The UK government’s approach—testing Huawei’s equipment via the Huawei Cyber Security Evaluation Centre—provided a beacon of hope for governments wanting a middle-of-the-road solution. But, unfortunately, it’s turned out not to be the palatable policy option many governments were hoping to replicate. First, the evaluation centre’s mandate is purely technical, which means it can’t mitigate all the non-technical risks that come with working with a company like Huawei in 5G. Second, the centre’s annual reports have become progressively more negative in their outlook, and earlier this year Ian Levy, the technical director of the UK National Cyber Security Centre, gave a damning assessment of Huawei’s equipment: ‘The chance of a vulnerability with a Huawei piece of kit is much higher than other vendors.’ Third, the approach has the perverse effect of giving the most problematic major vendor an advantage over its competitors by providing it with tailored advice to improve its products.

Getting a straight answer out of Huawei—on a range of important issues—is difficult. This lack of public transparency puts the onus back on governments to conduct their own investigations to inform 5G policymaking. That’s a burden they don’t have to carry with other 5G vendors like Ericsson and Nokia.

For example, Huawei has struggled to explain who exactly owns the company and how its governance structure works. This is no small matter. Huawei has also struggled to prove its independence from the state. On the issue of internal Chinese Communist Party branches, a Huawei overseas executive said that while the company has one such branch, it ‘has no say in our operations. It meets in non-working hours and looks after staff social issues and activities. It has nothing to do with the management of the company and is run by a retired employee of the company.’ But through Chinese-language sources, we know this number and explanation are not correct.

In 2007, Huawei had reportedly established more than 300 CCP branches and counted 12,000 CCP members among its employees. The CCP’s expectations of these party committees—and associated branches—are clear. Article 32 of the CCP’s constitution outlines their responsibilities, which include encouraging everyone in the company to ‘consciously resist unacceptable practices and resolutely fight against all violations of party discipline or state law’.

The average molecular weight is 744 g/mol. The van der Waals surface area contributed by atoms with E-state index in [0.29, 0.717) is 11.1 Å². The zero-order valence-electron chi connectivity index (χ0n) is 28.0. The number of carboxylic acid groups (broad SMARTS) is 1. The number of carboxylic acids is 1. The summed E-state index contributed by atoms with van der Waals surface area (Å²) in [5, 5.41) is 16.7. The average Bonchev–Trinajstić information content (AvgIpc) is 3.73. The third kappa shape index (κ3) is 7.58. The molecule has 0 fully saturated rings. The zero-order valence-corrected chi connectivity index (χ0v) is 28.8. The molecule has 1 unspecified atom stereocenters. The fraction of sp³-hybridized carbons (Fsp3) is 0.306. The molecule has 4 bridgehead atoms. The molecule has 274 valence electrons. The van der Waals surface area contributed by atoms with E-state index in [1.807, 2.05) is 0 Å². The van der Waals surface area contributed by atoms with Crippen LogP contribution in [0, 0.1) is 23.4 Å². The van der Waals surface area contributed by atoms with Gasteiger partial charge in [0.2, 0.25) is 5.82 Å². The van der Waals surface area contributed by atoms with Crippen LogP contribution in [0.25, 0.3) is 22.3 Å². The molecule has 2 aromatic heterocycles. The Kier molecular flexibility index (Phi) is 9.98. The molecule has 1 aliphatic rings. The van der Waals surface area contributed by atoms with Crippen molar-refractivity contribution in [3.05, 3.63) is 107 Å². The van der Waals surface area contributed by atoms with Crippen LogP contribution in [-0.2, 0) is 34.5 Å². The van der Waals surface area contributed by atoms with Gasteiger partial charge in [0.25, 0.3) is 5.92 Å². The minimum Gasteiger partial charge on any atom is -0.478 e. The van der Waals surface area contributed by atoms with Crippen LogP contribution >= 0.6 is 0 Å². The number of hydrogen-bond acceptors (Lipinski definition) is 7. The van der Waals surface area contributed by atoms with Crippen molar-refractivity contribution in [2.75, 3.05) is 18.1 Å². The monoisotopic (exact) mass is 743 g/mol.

The company has also struggled to explain what happened in the African Union headquarters  between 2012 and 2017, when there was reportedly a data breach that whisked sensitive information to servers in Shanghai every night. Huawei was the key ICT provider in the African Union headquarters and was responsible for protecting data from security threats. Huawei CEO Ren Zhengfei hasn’t denied the hack took place, instead telling the media: ‘For the breach of equipment used by the African Union, it had nothing to do with Huawei.’

That may well be true, but wouldn’t a private company conduct an independent review to figure out how, over a period of five years, it all went so wrong? Meanwhile, Huawei’s work in Xinjiang is increasingly in the spotlight, and for good reason. In July 2019, the company argued that it is providing equipment in Xinjiang ‘via a third-party’. That is not true. In fact, many of Huawei’s business dealings in Xinjiang are done directly with local authorities, police and security agencies.

The announcement of one Huawei public security project in Xinjiang in 2018 even quoted Huawei director Tao Jingwen as saying, ‘Together with the Public Security Bureau, Huawei will unlock a new era of smart policing and help build a safer, smarter society.’

Because 5G is critical national infrastructure, most governments must make sure they can trust the companies they partner with. The suite of risks, combined with a lack of transparency, has resulted in a crippling trust deficit. It would have been negligent of the Australian government to allow high-risk vendors, like Huawei, into Australia’s 5G network. In many ways, it wasn’t just the right decision. Given the evidence available, it was the only possible decision.

A version of this piece was published in The Diplomat magazine’s August 2019 issue as a section in the cover article, ‘Asia’s great Huawei debate’; it has been republished with permission.